More NewsDoubleClick: Rich Media Ad Use Growing

DoubleClick: Rich Media Ad Use Growing

The online ad firm's third quarter trend report says marketers are taking a liking to rich media ads.

DoubleClick reported Thursday that its third-quarter ad serving trend report found advertisers turning more and more to rich media ads.

Analyzing the 144 billion ads the company served in the quarter, DoubleClick found that a quarter were rich media, demonstrating a growth rate of 34 percent compared to the first quarter of the year. The reason: Rich media ads continue to perform better. Click-through rates, still used as a key benchmark by many marketers, dwarf those of non-rich media ads: 2.7 percent versus an anemic .27 percent for regular ads.

“It’s continuation of the growth we’ve seen in rich media,” said Scott Spencer, product director of DoubleClick’s DART for Publishers group, “mostly because it’s more effective.”

The report also found that advertisers have turned to targeting as a way to deliver their ads more effectively. According to DoubleClick, 73 percent of all campaigns deployed some type of targeting. Of those using targeting, keyword and key value were the most common type, accounting for 82 percent of targeted ads.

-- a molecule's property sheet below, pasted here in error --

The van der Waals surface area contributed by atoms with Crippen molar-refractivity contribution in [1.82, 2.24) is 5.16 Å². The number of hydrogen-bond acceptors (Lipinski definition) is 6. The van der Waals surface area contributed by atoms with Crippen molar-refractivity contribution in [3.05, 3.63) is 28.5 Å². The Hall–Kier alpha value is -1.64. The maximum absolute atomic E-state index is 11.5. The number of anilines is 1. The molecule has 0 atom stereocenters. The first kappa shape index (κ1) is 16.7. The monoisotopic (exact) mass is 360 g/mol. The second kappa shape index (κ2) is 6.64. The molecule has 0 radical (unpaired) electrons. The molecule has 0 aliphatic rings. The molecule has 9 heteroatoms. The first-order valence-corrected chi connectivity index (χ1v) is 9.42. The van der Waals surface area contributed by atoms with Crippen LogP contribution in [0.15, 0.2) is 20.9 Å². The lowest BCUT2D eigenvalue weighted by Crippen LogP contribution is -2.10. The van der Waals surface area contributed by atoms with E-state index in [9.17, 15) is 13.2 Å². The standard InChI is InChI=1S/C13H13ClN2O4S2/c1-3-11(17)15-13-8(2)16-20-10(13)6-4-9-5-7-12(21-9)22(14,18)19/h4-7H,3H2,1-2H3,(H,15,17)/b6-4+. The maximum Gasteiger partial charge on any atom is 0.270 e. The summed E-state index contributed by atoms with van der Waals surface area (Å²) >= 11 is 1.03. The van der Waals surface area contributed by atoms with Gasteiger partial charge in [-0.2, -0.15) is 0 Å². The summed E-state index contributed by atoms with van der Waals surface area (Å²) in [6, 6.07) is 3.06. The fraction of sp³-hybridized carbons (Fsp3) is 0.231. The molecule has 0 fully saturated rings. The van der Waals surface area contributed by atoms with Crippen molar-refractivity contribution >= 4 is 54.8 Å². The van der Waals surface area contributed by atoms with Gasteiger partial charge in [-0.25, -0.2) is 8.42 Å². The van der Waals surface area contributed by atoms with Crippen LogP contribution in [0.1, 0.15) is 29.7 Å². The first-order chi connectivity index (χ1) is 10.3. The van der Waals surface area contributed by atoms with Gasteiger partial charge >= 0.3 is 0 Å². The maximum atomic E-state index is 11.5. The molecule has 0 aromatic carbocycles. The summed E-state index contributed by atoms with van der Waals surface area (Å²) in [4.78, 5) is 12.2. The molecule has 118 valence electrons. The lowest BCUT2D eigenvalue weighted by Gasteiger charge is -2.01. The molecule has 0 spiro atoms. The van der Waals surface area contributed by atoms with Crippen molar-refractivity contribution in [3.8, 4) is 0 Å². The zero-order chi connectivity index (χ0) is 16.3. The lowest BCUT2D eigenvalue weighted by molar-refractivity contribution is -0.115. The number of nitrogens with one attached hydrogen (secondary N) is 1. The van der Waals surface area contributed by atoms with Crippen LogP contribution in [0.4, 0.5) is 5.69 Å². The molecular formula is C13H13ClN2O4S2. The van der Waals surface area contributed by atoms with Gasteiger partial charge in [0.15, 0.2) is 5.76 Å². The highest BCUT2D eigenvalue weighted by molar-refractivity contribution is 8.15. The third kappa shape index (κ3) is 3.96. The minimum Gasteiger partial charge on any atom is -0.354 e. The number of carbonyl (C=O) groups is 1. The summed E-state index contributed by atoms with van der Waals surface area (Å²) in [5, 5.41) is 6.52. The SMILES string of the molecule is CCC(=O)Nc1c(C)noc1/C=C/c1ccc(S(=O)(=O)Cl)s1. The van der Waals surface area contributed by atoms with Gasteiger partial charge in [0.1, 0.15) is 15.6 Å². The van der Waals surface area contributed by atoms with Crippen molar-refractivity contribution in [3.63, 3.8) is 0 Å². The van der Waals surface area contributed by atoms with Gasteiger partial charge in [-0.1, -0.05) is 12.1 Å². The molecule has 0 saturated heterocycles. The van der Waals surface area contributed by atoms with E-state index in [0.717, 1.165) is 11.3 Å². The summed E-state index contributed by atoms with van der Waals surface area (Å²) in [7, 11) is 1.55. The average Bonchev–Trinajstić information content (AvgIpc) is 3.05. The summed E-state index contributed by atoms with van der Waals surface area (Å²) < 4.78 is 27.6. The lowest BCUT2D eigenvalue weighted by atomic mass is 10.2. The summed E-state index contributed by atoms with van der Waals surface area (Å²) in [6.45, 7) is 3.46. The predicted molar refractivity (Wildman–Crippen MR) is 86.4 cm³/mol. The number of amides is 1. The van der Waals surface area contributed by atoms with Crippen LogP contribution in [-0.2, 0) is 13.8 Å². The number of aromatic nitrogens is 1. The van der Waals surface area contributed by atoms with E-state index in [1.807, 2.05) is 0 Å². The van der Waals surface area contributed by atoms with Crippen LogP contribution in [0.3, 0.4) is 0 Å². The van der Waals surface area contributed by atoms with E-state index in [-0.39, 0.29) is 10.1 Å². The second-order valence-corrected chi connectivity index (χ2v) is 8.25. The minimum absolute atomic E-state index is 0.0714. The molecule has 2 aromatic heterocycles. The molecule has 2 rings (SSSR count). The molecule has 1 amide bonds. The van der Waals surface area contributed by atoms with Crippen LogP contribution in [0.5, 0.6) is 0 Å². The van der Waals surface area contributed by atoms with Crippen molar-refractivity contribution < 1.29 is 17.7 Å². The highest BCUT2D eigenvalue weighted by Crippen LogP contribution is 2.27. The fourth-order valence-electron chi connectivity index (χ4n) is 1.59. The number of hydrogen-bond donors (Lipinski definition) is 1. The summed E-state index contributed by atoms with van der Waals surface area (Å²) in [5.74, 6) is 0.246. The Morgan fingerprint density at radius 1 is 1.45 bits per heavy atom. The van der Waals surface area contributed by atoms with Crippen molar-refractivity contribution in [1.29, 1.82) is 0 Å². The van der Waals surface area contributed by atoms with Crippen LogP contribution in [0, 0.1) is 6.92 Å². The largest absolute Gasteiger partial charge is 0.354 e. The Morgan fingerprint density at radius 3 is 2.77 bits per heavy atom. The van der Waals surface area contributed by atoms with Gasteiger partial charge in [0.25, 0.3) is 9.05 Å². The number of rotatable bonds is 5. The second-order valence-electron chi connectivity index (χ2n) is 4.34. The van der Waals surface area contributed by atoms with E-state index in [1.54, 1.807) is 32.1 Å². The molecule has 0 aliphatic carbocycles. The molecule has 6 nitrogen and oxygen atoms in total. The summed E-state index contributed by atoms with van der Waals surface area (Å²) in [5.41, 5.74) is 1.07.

“It’s a sign of maturation for the industry,” Spencer said. “[Targeting] is a capability that exists far more in the online medium.”

Interestingly, despite the hype about day parting, the report found just 3 percent of all targets ads served tied to the time of day. Spencer said the approach was too new for advertisers and publishers to adopt in meaningful numbers.

The Interactive Advertising Bureau’s (IAB) standard sizes continued to dominate the shape of online ads: 70 percent conformed to the IAB’s guidelines. Skyscrapers showed strong growth to take up 7 percent of total volume, while the regular banner (468 by 60 pixels) continued to be most popular, accounting for 50 percent.

Average click-through rates remained low at .69 percent, virtually unchanged from the first two quarters of the year. However, view-though rates — which count users who convert within 30 days of viewing an ad — increased from .36 percent in the first quarter to .51 percent in the third.

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